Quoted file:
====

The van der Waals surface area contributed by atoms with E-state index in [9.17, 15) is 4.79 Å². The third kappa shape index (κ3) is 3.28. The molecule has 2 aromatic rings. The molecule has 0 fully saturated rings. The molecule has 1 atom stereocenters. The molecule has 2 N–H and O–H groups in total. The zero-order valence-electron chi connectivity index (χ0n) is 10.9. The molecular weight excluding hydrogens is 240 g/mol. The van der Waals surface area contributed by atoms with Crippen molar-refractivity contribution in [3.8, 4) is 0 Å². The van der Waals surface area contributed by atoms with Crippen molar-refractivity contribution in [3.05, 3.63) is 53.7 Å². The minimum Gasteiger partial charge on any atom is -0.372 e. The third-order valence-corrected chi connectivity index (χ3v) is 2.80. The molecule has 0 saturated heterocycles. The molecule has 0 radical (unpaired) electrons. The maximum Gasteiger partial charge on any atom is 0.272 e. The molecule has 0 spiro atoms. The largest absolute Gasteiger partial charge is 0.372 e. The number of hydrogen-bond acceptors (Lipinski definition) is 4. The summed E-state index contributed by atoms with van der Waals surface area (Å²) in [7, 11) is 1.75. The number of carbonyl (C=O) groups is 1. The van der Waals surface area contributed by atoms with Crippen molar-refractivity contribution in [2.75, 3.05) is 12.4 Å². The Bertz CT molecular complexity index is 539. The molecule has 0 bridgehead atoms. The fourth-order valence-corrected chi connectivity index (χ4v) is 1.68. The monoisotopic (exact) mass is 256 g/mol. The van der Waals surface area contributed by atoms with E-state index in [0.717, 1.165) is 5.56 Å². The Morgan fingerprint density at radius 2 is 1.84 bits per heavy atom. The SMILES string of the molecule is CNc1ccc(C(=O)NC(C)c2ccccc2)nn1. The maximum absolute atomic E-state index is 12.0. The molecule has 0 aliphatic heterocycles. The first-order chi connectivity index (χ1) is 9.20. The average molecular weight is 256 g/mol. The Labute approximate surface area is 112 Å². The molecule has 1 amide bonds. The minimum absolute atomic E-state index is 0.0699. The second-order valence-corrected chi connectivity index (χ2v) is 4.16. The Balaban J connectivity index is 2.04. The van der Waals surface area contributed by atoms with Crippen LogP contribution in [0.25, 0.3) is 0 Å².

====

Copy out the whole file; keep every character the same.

The van der Waals surface area contributed by atoms with E-state index in [9.17, 15) is 4.79 Å². The third kappa shape index (κ3) is 3.28. The molecule has 2 aromatic rings. The molecule has 0 fully saturated rings. The molecule has 1 atom stereocenters. The molecule has 2 N–H and O–H groups in total. The zero-order valence-electron chi connectivity index (χ0n) is 10.9. The molecular weight excluding hydrogens is 240 g/mol. The van der Waals surface area contributed by atoms with Crippen molar-refractivity contribution in [3.8, 4) is 0 Å². The van der Waals surface area contributed by atoms with Crippen molar-refractivity contribution in [3.05, 3.63) is 53.7 Å². The minimum Gasteiger partial charge on any atom is -0.372 e. The third-order valence-corrected chi connectivity index (χ3v) is 2.80. The molecule has 0 saturated heterocycles. The molecule has 0 radical (unpaired) electrons. The maximum Gasteiger partial charge on any atom is 0.272 e. The molecule has 0 spiro atoms. The largest absolute Gasteiger partial charge is 0.372 e. The number of hydrogen-bond acceptors (Lipinski definition) is 4. The summed E-state index contributed by atoms with van der Waals surface area (Å²) in [7, 11) is 1.75. The number of carbonyl (C=O) groups is 1. The van der Waals surface area contributed by atoms with Crippen molar-refractivity contribution in [2.75, 3.05) is 12.4 Å². The Bertz CT molecular complexity index is 539. The molecule has 0 bridgehead atoms. The fourth-order valence-corrected chi connectivity index (χ4v) is 1.68. The monoisotopic (exact) mass is 256 g/mol. The van der Waals surface area contributed by atoms with E-state index in [0.717, 1.165) is 5.56 Å². The Morgan fingerprint density at radius 2 is 1.84 bits per heavy atom. The SMILES string of the molecule is CNc1ccc(C(=O)NC(C)c2ccccc2)nn1. The maximum absolute atomic E-state index is 12.0. The molecule has 0 aliphatic heterocycles. The first-order chi connectivity index (χ1) is 9.20. The average molecular weight is 256 g/mol. The Labute approximate surface area is 112 Å². The molecule has 1 amide bonds. The minimum absolute atomic E-state index is 0.0699. The second-order valence-corrected chi connectivity index (χ2v) is 4.16. The Balaban J connectivity index is 2.04. The van der Waals surface area contributed by atoms with Crippen LogP contribution in [0.25, 0.3) is 0 Å².